by Claire Carlson

Bipartisan legislation in the U.S. Senate to better regulate the meatpacking industry is designed to keep large agricultural corporations from gouging both farmers and consumers, sponsors say.

“We’ve got consumers going to the meat counters saying they’re paying through the nose for meat prices. And then you’ve got the national beef corporations – Tyson, Cargill, JBS – that are making record profits,” said Montana Senator Jon Tester (D) in a telephone interview with the Daily Yonder.

“The system isn’t working when you have that kind of situation where the consumers are getting hit hard and the folks that are on the ground in rural America aren’t getting a fair return for their products.”

Tester is co-leader of two bills – the Meat Packing and Special Investigator Act and the Cattle Price Discovery and Transparency Act – that seek to strengthen competition standards set by the Packers & Stockyards Act of 1921. Poor enforcement of these standards has led to overpowered corporate control in the meat industry, critics say.

“The meatpacking industry is more consolidated today than it was in 1921,” Tester said. “[Consolidation] doesn’t necessarily have to be a bad thing. It becomes a bad thing when you’ve got cow-calf operators, small and medium-sized feeders who say ‘we’re going broke.’

The Meat Packing and Special Investigator Act would set up an office in the U.S. Department of Agriculture to employ a team of investigators to keep tabs on the meat industry for anticompetitive practices.

Senators Chuck Grassley (R-Iowa) and Mike Rounds (R-South Dakota) are cosponsors on the bill, along with four other Republicans and six Democrats.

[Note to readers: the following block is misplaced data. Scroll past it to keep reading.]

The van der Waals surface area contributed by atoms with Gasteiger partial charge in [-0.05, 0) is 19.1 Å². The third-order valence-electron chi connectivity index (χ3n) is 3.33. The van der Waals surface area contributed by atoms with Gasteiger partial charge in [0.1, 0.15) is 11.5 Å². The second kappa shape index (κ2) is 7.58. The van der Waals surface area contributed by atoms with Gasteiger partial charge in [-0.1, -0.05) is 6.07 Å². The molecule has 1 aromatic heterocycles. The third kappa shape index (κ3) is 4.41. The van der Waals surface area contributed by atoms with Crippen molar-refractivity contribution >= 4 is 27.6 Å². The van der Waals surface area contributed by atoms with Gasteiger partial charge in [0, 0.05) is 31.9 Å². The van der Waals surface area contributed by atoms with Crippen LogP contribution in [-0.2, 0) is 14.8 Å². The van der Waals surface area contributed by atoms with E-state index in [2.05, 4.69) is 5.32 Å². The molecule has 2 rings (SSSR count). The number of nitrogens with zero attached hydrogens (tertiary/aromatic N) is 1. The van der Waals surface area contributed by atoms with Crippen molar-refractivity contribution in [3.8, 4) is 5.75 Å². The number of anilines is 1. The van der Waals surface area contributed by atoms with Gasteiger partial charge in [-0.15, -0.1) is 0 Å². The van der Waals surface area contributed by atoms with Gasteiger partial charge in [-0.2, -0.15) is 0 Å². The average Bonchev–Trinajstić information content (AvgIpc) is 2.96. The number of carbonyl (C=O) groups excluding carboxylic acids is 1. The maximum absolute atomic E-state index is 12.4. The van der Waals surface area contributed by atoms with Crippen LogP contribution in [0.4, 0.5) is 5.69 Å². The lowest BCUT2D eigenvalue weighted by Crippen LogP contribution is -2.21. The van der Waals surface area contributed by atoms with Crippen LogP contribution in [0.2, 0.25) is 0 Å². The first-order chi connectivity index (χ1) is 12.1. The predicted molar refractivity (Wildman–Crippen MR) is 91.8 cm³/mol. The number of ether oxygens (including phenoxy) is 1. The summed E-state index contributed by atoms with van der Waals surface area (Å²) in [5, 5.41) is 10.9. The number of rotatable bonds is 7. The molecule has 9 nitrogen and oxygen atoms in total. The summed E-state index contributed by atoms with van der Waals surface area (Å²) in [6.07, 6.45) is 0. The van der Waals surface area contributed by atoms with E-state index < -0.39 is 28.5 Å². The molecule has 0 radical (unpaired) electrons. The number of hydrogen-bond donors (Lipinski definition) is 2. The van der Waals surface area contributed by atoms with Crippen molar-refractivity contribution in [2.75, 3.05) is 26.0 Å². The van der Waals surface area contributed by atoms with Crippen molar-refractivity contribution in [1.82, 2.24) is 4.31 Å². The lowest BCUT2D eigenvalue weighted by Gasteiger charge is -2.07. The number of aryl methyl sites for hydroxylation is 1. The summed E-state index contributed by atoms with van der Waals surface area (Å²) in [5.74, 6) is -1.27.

The Cattle Price Discovery and Transparency Act would set a mandatory minimum threshold for cash prices of fed cattle – cattle leaving a feedlot – that are sent to large meatpackers. It also includes transparency measures for information related to cattle sales.

Senator Deb Fischer (R-Nebraska) is the bill’s sponsor. Besides Tester, the bill’s cosponsors number nine Democrats (including Ron Wyden of Oregon) and nine Republicans (including Chuck Grassley of Iowa).

These bills come at a time when the number of independent cattle producers in the U.S. has significantly shrunk. According to USDA census data compiled by Investigate Midwest, in the past quarter-century, the number of cattle ranches has declined by more than 25%.

In 2017, big cattle operations accounted for just 10% of ranches but owned more than half the cattle in the U.S. For rural America, the loss of small cattle producers is one of the factors that have caused rural population loss and economic decline.

“I grew up in a small town that had 160 kids in my school; 42 people in my graduating class,” Tester said. “Now, there’s 42 kids in the entire high school.”

Tester grew up near Big Sandy, Montana, a vast rural area where there seems to be no end to the big skies and wide-open spaces. Tester said the decrease in Big Sandy’s population over the past 50 years is due to a number of factors, including climate change, cattle market challenges, and pressure on small ranchers to either get big or get out.

“If somebody wants to sell their farm, I can’t do anything about that. They can do whatever they want,” Tester said. “But if they’re selling it because the marketplace isn’t fair, as it is in the cattle industry now, I think it’s incumbent upon us to at least put up some sideboards and make it so capitalism works.”

In many states, money that goes into production agriculture like beef, pulse crops, or grains gets recycled through the economy many times, according to Tester.

“Farmers and ranchers are known for spending money if they got it,” Tester said. “If they don’t have it, they don’t spend.” Making sure people get a fair price for their product is one way to bolster the economy in rural areas, he said.

Both the Meat Packing and Special Investigator Act and the Cattle Price Discovery and Transparency Act are scheduled to be released from the committee the week of June 6, at which point a committee vote will be scheduled. If passed, the bills will then move on to the Senate.